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45ACP Question on Bullet Diameters-.451 and .452

Discussion in 'Handloading and Reloading' started by gerrym526, Jul 12, 2011.

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  1. gerrym526

    gerrym526 Member

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    I've been reloading 45ACP using Berry Bullets and have noticed that copper jacketed bullets are usually shown as having a diameter of .451. But I recently bought a box of lead 45ACP SWC and saw that the diameter of the lead bullet was .452.
    Can anyone explain why the difference? Any special considerations when reloading that need to be considered? I use a Lee Classic Turret Press and 4 die setup (including the factory crimp die).
    Another interesting data point was that it seems the lead cast bullets require a larger charge of the same powder than copper jacketed of the same weight.
    Thanks for the help.
    Gerry
     
  2. 454PB

    454PB Member

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    The diameter difference is normal. Jacketed bullets are harder and produce more friction than cast or swaged bullets of the same weight and profile.

    One caveat when using the Lee Factory Crimp die.....it can actually size a cast or swaged bullet within the case. That's not a problem for most handloaders, but for those of us that deliberately use oversize cast bullets, it can cause problems.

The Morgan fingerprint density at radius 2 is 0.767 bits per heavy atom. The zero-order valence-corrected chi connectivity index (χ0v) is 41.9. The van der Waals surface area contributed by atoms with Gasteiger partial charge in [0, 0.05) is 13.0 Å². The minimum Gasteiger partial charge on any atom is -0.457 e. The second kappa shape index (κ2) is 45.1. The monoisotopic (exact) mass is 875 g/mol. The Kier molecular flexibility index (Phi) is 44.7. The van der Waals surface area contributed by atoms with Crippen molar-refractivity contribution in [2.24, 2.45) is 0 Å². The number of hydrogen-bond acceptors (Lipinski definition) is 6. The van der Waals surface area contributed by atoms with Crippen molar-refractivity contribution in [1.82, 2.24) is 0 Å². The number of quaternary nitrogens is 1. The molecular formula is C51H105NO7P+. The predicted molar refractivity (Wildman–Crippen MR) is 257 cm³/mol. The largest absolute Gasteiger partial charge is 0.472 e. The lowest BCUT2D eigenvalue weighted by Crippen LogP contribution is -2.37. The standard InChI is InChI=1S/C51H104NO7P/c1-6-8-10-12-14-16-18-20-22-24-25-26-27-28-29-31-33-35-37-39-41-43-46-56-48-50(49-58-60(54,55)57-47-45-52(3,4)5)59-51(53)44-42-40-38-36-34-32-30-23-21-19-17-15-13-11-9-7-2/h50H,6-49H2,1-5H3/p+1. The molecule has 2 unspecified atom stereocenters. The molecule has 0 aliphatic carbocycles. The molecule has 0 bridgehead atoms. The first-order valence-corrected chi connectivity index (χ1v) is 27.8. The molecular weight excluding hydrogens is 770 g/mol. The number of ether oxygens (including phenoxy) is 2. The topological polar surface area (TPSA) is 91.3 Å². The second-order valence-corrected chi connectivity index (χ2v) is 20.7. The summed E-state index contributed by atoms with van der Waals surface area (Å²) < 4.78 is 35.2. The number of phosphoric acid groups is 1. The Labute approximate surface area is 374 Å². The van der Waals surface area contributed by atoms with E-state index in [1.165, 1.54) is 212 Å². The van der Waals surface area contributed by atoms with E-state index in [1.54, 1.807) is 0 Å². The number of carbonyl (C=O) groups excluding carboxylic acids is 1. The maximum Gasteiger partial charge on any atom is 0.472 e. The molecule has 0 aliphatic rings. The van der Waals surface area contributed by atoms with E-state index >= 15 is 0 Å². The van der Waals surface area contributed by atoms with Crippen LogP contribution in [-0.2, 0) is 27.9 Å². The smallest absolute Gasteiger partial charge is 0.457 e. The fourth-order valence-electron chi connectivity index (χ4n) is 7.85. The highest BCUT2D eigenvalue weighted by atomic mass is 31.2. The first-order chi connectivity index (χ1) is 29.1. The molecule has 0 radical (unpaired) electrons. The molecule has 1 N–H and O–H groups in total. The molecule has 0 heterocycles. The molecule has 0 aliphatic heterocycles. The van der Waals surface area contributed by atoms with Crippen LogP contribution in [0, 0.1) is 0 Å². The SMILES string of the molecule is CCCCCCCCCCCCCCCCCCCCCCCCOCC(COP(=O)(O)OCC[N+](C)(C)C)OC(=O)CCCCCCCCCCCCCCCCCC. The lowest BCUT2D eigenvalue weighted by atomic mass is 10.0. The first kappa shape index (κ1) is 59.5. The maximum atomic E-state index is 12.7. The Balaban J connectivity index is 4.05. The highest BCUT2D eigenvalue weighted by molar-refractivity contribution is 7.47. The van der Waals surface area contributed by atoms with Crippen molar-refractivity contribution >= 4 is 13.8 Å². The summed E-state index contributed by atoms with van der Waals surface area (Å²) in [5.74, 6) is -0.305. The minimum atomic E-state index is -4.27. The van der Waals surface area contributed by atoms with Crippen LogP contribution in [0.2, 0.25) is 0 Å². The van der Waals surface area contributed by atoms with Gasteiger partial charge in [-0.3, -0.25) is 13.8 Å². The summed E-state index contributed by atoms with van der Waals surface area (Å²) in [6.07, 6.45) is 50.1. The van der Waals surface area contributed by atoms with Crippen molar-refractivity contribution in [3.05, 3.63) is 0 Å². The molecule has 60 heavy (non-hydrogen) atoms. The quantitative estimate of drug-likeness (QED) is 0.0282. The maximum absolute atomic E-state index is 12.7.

3. jfh

    jfh Member

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    ... it seems the lead cast bullets require a larger charge of the same powder than copper jacketed of the same weight."​

    It may or may not be true about the 'larger charge,' Gerry.

    Consider what 454PB wrote about "friction" differences between the two types of bullets, and then consider thinking about reloading recipes in terms of pressure. If a jacketed bullet develops more friction, then a given charge will 'create' higher pressure than a cast bullet--and therefore a smaller charge is needed to reach the pressure maximum. Conversely (but without regarding ancillary issues such as hardness), cast bullets have less friction--so can use a 'larger charge' without exceeding the design pressure.

    For various reasons, with 'marketing' being the most-cited one, we tend to think of our recipes' results in terms of "performance:" how fast will this charge make the bullet run, or how big a deformation, penetration, whatever.... Thinking about this performance as a result of the pressure changes helps us reloaders refocus on a better paradigm. IMO.

    Jim H.
     
  4. GaryL

    GaryL Member

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    454PB nailed it. That is a normal difference between lead and jacketed/plated.
     
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